It's not just Petraeus. Google is seeing ever greater efforts by governments to monitor citizens' online activity.
Beginning a bit after 2 p.m. EST today, the moon will pass between the sun and the Earth, but you'll need an online stream to see it unless you are in northern Australia.
The rural pockets of Yemen, Somalia, and Pakistan have never felt so close and so far away.
Federal agents are searching for the patent, which no one is known to have seen since around 1980.
In protest of their creationist congressional representative, voters in Athens-Clark County, Georgia, threw their weight behind the father of evolutionary biology.
Upending predictions, young voters made a strong showing at the polls. Did they go because "everybody's doing it," as they saw on Facebook?
The state has decided to extend email voting for those displaced by the storm until Friday, after too many people have been unable to submit their ballots.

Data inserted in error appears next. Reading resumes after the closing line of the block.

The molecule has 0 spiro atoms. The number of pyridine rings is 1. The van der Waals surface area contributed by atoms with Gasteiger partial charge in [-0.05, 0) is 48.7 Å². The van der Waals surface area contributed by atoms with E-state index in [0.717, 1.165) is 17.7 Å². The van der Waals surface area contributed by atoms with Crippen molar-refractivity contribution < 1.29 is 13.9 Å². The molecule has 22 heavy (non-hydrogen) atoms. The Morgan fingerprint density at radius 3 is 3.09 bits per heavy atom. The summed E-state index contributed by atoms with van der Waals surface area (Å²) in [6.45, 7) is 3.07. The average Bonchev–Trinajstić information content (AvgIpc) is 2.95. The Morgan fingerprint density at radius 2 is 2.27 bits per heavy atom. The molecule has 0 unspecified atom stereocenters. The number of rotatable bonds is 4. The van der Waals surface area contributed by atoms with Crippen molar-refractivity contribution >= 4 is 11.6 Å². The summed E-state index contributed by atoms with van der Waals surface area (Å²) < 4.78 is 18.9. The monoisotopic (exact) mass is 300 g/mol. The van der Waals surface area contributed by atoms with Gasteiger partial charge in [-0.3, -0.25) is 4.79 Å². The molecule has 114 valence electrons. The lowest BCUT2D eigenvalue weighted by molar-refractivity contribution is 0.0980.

Want to share your vote with the world? Don't do it by photo unless you are sure of the laws in your state.
Prepare to be soothed.
Some pretty wonderful data scraping reveals striking differences between the campaigns' Facebook audiences.
Anyone displaced by the hurricane just got declared an overseas voter
In a live broadcast, scientists said that they are yet to find any methane on the planet, which would have been a sign of possible microbial life.
Pictures taken by NASA's Suomi NPP Satellite on October 21st and November 1st show the extent of power outage in Connecticut, New York, New Jersey, and Pennsylvania.
Humans somehow sent this advanced machine to another planet, and here it is in high-res glory.
Aerial photos from NOAA of a devastated state
The outlook is not good.
Fake Sandy photos are a dime a dozen, but video footage is tougher to manipulate, and therefore more reliable.
Are your feet wet? Perhaps you need some "rainy-day shoes from China-land."
The hyperventilation of the emergency news cycle was not born with CNN or Twitter.
This thing is huge.